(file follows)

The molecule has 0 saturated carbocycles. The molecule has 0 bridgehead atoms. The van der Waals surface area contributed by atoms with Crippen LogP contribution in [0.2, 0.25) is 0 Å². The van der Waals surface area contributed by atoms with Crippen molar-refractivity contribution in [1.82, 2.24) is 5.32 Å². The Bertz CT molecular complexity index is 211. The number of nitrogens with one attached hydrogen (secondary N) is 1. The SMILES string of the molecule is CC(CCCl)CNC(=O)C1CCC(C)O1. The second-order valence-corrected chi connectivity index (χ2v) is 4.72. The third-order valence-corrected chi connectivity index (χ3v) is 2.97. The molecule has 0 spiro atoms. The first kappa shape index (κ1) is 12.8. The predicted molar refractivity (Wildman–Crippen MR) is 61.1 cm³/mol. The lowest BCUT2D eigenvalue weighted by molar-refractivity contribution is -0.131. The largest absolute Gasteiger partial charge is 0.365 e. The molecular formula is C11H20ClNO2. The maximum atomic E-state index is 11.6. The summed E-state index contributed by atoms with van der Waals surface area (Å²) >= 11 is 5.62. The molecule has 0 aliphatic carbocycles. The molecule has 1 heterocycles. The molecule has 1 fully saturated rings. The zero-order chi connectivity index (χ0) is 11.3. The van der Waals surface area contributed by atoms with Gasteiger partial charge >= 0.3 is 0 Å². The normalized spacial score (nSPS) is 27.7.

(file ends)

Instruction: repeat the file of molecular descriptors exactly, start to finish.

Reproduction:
The molecule has 0 saturated carbocycles. The molecule has 0 bridgehead atoms. The van der Waals surface area contributed by atoms with Crippen LogP contribution in [0.2, 0.25) is 0 Å². The van der Waals surface area contributed by atoms with Crippen molar-refractivity contribution in [1.82, 2.24) is 5.32 Å². The Bertz CT molecular complexity index is 211. The number of nitrogens with one attached hydrogen (secondary N) is 1. The SMILES string of the molecule is CC(CCCl)CNC(=O)C1CCC(C)O1. The second-order valence-corrected chi connectivity index (χ2v) is 4.72. The third-order valence-corrected chi connectivity index (χ3v) is 2.97. The molecule has 0 spiro atoms. The first kappa shape index (κ1) is 12.8. The predicted molar refractivity (Wildman–Crippen MR) is 61.1 cm³/mol. The lowest BCUT2D eigenvalue weighted by molar-refractivity contribution is -0.131. The largest absolute Gasteiger partial charge is 0.365 e. The molecular formula is C11H20ClNO2. The maximum atomic E-state index is 11.6. The summed E-state index contributed by atoms with van der Waals surface area (Å²) >= 11 is 5.62. The molecule has 0 aliphatic carbocycles. The molecule has 1 heterocycles. The molecule has 1 fully saturated rings. The zero-order chi connectivity index (χ0) is 11.3. The van der Waals surface area contributed by atoms with Gasteiger partial charge >= 0.3 is 0 Å². The normalized spacial score (nSPS) is 27.7.